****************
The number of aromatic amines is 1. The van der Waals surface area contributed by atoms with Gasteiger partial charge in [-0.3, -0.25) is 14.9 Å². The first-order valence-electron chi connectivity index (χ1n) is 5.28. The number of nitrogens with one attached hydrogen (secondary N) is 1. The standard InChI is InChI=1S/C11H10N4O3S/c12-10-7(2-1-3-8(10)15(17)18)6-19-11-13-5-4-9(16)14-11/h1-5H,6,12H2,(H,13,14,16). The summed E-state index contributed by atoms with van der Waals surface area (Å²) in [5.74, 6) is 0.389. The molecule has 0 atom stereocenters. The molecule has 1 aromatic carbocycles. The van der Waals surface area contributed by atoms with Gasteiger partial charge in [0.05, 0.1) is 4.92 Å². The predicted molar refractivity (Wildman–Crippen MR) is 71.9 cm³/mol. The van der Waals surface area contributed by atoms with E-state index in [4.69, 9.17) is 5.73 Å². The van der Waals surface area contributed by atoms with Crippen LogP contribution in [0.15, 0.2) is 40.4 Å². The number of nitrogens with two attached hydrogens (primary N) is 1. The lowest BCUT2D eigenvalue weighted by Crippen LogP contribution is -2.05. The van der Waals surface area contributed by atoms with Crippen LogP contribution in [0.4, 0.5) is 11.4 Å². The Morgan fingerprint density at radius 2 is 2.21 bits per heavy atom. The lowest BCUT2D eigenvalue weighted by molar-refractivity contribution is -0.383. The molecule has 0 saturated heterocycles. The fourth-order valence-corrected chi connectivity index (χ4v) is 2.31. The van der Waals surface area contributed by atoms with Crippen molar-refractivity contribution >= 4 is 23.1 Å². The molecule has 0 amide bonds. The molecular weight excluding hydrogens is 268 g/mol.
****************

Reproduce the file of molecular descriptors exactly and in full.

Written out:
The number of aromatic amines is 1. The van der Waals surface area contributed by atoms with Gasteiger partial charge in [-0.3, -0.25) is 14.9 Å². The first-order valence-electron chi connectivity index (χ1n) is 5.28. The number of nitrogens with one attached hydrogen (secondary N) is 1. The standard InChI is InChI=1S/C11H10N4O3S/c12-10-7(2-1-3-8(10)15(17)18)6-19-11-13-5-4-9(16)14-11/h1-5H,6,12H2,(H,13,14,16). The summed E-state index contributed by atoms with van der Waals surface area (Å²) in [5.74, 6) is 0.389. The molecule has 0 atom stereocenters. The molecule has 1 aromatic carbocycles. The van der Waals surface area contributed by atoms with Gasteiger partial charge in [0.05, 0.1) is 4.92 Å². The predicted molar refractivity (Wildman–Crippen MR) is 71.9 cm³/mol. The van der Waals surface area contributed by atoms with E-state index in [4.69, 9.17) is 5.73 Å². The van der Waals surface area contributed by atoms with Crippen LogP contribution in [0.15, 0.2) is 40.4 Å². The number of nitrogens with two attached hydrogens (primary N) is 1. The lowest BCUT2D eigenvalue weighted by Crippen LogP contribution is -2.05. The van der Waals surface area contributed by atoms with Crippen LogP contribution in [0.4, 0.5) is 11.4 Å². The Morgan fingerprint density at radius 2 is 2.21 bits per heavy atom. The lowest BCUT2D eigenvalue weighted by molar-refractivity contribution is -0.383. The molecule has 0 saturated heterocycles. The fourth-order valence-corrected chi connectivity index (χ4v) is 2.31. The van der Waals surface area contributed by atoms with Crippen molar-refractivity contribution >= 4 is 23.1 Å². The molecule has 0 amide bonds. The molecular weight excluding hydrogens is 268 g/mol.